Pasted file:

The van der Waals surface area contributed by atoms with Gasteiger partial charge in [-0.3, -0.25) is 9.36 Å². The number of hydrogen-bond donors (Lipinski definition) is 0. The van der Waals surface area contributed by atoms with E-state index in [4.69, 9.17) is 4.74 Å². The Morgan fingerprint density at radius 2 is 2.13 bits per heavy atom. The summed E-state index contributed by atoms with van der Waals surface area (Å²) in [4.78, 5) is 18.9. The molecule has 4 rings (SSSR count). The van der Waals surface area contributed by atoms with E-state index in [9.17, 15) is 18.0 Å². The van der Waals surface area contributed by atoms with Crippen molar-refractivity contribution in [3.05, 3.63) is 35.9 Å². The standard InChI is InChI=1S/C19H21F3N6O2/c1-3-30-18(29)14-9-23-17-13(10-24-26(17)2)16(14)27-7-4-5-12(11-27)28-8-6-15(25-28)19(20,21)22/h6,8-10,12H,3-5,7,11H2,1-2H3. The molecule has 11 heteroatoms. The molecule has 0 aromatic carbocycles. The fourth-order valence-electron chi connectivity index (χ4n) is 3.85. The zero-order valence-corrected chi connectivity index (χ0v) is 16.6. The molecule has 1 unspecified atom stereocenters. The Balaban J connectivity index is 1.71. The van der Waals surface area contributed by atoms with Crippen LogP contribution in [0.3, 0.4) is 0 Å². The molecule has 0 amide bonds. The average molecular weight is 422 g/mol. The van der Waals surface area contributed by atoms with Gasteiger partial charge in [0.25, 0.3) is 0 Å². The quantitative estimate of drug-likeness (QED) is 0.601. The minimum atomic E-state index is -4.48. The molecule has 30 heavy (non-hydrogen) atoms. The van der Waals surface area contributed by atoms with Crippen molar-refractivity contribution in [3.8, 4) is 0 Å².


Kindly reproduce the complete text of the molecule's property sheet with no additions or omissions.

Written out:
The van der Waals surface area contributed by atoms with Gasteiger partial charge in [-0.3, -0.25) is 9.36 Å². The number of hydrogen-bond donors (Lipinski definition) is 0. The van der Waals surface area contributed by atoms with E-state index in [4.69, 9.17) is 4.74 Å². The Morgan fingerprint density at radius 2 is 2.13 bits per heavy atom. The summed E-state index contributed by atoms with van der Waals surface area (Å²) in [4.78, 5) is 18.9. The molecule has 4 rings (SSSR count). The van der Waals surface area contributed by atoms with E-state index in [9.17, 15) is 18.0 Å². The van der Waals surface area contributed by atoms with Crippen molar-refractivity contribution in [3.05, 3.63) is 35.9 Å². The standard InChI is InChI=1S/C19H21F3N6O2/c1-3-30-18(29)14-9-23-17-13(10-24-26(17)2)16(14)27-7-4-5-12(11-27)28-8-6-15(25-28)19(20,21)22/h6,8-10,12H,3-5,7,11H2,1-2H3. The molecule has 11 heteroatoms. The molecule has 0 aromatic carbocycles. The fourth-order valence-electron chi connectivity index (χ4n) is 3.85. The zero-order valence-corrected chi connectivity index (χ0v) is 16.6. The molecule has 1 unspecified atom stereocenters. The Balaban J connectivity index is 1.71. The van der Waals surface area contributed by atoms with Crippen LogP contribution in [0.3, 0.4) is 0 Å². The molecule has 0 amide bonds. The average molecular weight is 422 g/mol. The van der Waals surface area contributed by atoms with Gasteiger partial charge in [0.25, 0.3) is 0 Å². The quantitative estimate of drug-likeness (QED) is 0.601. The minimum atomic E-state index is -4.48. The molecule has 30 heavy (non-hydrogen) atoms. The van der Waals surface area contributed by atoms with Crippen molar-refractivity contribution in [3.8, 4) is 0 Å².